Another legitimate criticism of Cisco that comes to mind is that you need to make sure you've got your licensing straightened out. I haven't had any problems in a long time, but I know people that haven't used Cisco products sometimes can run into issues because they haven't figured out so-called smart licensing. Depending on the Cisco person you're working with, make sure you have all that stuff all set to go before you start the implementation.

That's an area that Cisco has been working on, I know. But licensing is a common complaint about Cisco. I suggest making sure that you have that stuff in place and you've got all your licenses all ready to go. It seems like a dumb thing, but my most common complaint about Cisco before we entered into our enterprise agreement was licensing. When it's working, it's great, but God help you if you've got a licensing problem.

What do I think about the stability of the solution?

They've been very reliable for us and we haven't had one fail, so we've never had to failover. That has been generally my experience with Cisco products, which is one reason that we tend to lean on Cisco hardware for switching, too. The reliability of the hardware over the years has been very good.

What do I think about the scalability of the solution?

We have integrated these firewalls with other products, such as Cisco ISE, and it hasn't been a problem. ISE is a Cisco product so it would make sense that it integrates well, but ISE integrates with other firewalls as well.

Everything that I've done with these firewalls has been pretty seamless. We've had no downtime with them at all. They've been very rugged as we expanded usage through integration.

How are customer service and technical support?

People knock Cisco TAC but in my experience, they have been very good. I've always found them to be extremely helpful. Friends that I have made from inside Cisco say, "Hey, you want me to look at this or that?", which is very helpful.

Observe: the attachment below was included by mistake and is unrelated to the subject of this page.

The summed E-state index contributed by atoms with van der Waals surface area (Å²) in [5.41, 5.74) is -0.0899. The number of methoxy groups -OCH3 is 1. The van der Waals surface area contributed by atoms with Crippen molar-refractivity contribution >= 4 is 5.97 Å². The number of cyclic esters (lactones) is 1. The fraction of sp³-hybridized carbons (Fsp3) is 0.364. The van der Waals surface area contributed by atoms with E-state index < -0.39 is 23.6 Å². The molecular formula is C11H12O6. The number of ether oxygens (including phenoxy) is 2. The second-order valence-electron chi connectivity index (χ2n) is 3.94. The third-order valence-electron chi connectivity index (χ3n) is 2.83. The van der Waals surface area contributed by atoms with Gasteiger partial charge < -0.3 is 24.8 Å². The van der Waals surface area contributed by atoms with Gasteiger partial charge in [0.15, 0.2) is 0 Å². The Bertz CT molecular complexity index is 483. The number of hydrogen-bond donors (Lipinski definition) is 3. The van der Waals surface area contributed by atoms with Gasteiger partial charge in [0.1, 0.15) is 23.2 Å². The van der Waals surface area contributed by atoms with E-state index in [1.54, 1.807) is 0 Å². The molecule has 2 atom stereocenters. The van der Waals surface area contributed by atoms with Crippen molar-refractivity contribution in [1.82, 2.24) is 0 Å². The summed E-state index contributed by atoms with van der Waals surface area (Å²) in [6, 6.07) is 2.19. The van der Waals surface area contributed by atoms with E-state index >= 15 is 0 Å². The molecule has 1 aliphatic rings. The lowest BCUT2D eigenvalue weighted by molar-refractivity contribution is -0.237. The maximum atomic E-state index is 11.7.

Which solution did I use previously and why did I switch?

The big three solutions, Cisco, Fortinet, and Palo Alto, are all really good but I tend to lean on Cisco versus the others because one of their strengths, in general, is threat intelligence. When you put a bunch of security people in a room then you have a lot of consensuses, but like anything, you'll have a lot of disagreements, too.

Each of these products has its strengths and weaknesses. However, when you factor in AnyConnect, which most people will agree is state-of-the-art from a security standpoint in terms of VPN technology, especially when it's integrated with Umbrella, it plays into the firewall. But, it always comes back to configuration. Often, when you read about somebody having an attack, it's probably because they didn't set things up properly.

If you're a mom-and-pop shop, maybe you can get by with a pfSense or something like that, which I have in my house. But again, if you're in a regulated environment, you're looking at not just a firewall, you're looking at all sorts of things. The reality is, security is complicated.

How was the initial setup?

Cisco gives you lots of options, which means that it can be complicated to set up. You have to know what you're doing and it's good to have somebody double-check your work. But, on the other hand, it does everything from deep packet inspection and URL filtering to whatever you want it to do, with world-class integration. It integrates with Umbrella, AnyConnect, ISE, StealthWatch, and other products.

It is important to remember that a firewall is only as good as it's configured. Sometimes, people will forget to configure a policy, or they will create the rules but forget to apply them. It comes back to the fact that it's a professional product and it's only as good as the person who's using it.